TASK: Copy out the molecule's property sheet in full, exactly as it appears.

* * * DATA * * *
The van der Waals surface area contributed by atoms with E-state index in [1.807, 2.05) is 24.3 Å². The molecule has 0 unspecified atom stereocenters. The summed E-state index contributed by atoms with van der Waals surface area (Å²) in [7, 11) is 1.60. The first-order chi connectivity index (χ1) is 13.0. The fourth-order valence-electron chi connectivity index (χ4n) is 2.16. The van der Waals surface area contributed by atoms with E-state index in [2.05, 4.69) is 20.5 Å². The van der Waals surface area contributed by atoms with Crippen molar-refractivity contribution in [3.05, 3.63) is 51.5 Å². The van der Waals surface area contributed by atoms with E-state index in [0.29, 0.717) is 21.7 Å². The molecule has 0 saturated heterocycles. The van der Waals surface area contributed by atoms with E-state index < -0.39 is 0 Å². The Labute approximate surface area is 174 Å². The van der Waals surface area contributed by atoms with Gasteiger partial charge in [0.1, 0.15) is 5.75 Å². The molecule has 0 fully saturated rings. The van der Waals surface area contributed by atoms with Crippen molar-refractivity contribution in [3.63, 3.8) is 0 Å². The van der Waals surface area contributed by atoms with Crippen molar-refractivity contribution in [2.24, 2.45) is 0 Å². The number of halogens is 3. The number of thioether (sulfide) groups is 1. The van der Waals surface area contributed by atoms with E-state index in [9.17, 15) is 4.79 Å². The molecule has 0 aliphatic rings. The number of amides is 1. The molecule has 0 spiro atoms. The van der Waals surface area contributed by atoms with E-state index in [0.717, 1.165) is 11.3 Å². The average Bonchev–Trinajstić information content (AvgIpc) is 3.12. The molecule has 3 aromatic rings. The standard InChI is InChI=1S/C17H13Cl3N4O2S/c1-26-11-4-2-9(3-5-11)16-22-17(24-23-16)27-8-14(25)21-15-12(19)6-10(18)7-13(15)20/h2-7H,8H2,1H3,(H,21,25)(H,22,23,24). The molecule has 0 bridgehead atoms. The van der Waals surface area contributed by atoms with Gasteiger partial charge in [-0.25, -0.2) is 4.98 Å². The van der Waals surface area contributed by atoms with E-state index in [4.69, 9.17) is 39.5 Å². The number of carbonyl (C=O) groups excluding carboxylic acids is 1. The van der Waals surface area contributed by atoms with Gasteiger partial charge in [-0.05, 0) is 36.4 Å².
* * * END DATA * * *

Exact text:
The van der Waals surface area contributed by atoms with E-state index in [1.807, 2.05) is 24.3 Å². The molecule has 0 unspecified atom stereocenters. The summed E-state index contributed by atoms with van der Waals surface area (Å²) in [7, 11) is 1.60. The first-order chi connectivity index (χ1) is 13.0. The fourth-order valence-electron chi connectivity index (χ4n) is 2.16. The van der Waals surface area contributed by atoms with E-state index in [2.05, 4.69) is 20.5 Å². The van der Waals surface area contributed by atoms with Crippen molar-refractivity contribution in [3.05, 3.63) is 51.5 Å². The van der Waals surface area contributed by atoms with E-state index in [0.29, 0.717) is 21.7 Å². The molecule has 0 saturated heterocycles. The van der Waals surface area contributed by atoms with E-state index < -0.39 is 0 Å². The Labute approximate surface area is 174 Å². The van der Waals surface area contributed by atoms with Gasteiger partial charge in [0.1, 0.15) is 5.75 Å². The molecule has 0 fully saturated rings. The van der Waals surface area contributed by atoms with Crippen molar-refractivity contribution in [3.63, 3.8) is 0 Å². The van der Waals surface area contributed by atoms with Crippen molar-refractivity contribution in [2.24, 2.45) is 0 Å². The number of halogens is 3. The number of thioether (sulfide) groups is 1. The van der Waals surface area contributed by atoms with E-state index in [9.17, 15) is 4.79 Å². The molecule has 0 aliphatic rings. The number of amides is 1. The molecule has 0 spiro atoms. The van der Waals surface area contributed by atoms with E-state index in [0.717, 1.165) is 11.3 Å². The average Bonchev–Trinajstić information content (AvgIpc) is 3.12. The molecule has 3 aromatic rings. The standard InChI is InChI=1S/C17H13Cl3N4O2S/c1-26-11-4-2-9(3-5-11)16-22-17(24-23-16)27-8-14(25)21-15-12(19)6-10(18)7-13(15)20/h2-7H,8H2,1H3,(H,21,25)(H,22,23,24). The molecule has 0 bridgehead atoms. The van der Waals surface area contributed by atoms with Gasteiger partial charge in [-0.25, -0.2) is 4.98 Å². The van der Waals surface area contributed by atoms with E-state index in [4.69, 9.17) is 39.5 Å². The number of carbonyl (C=O) groups excluding carboxylic acids is 1. The van der Waals surface area contributed by atoms with Gasteiger partial charge in [-0.05, 0) is 36.4 Å².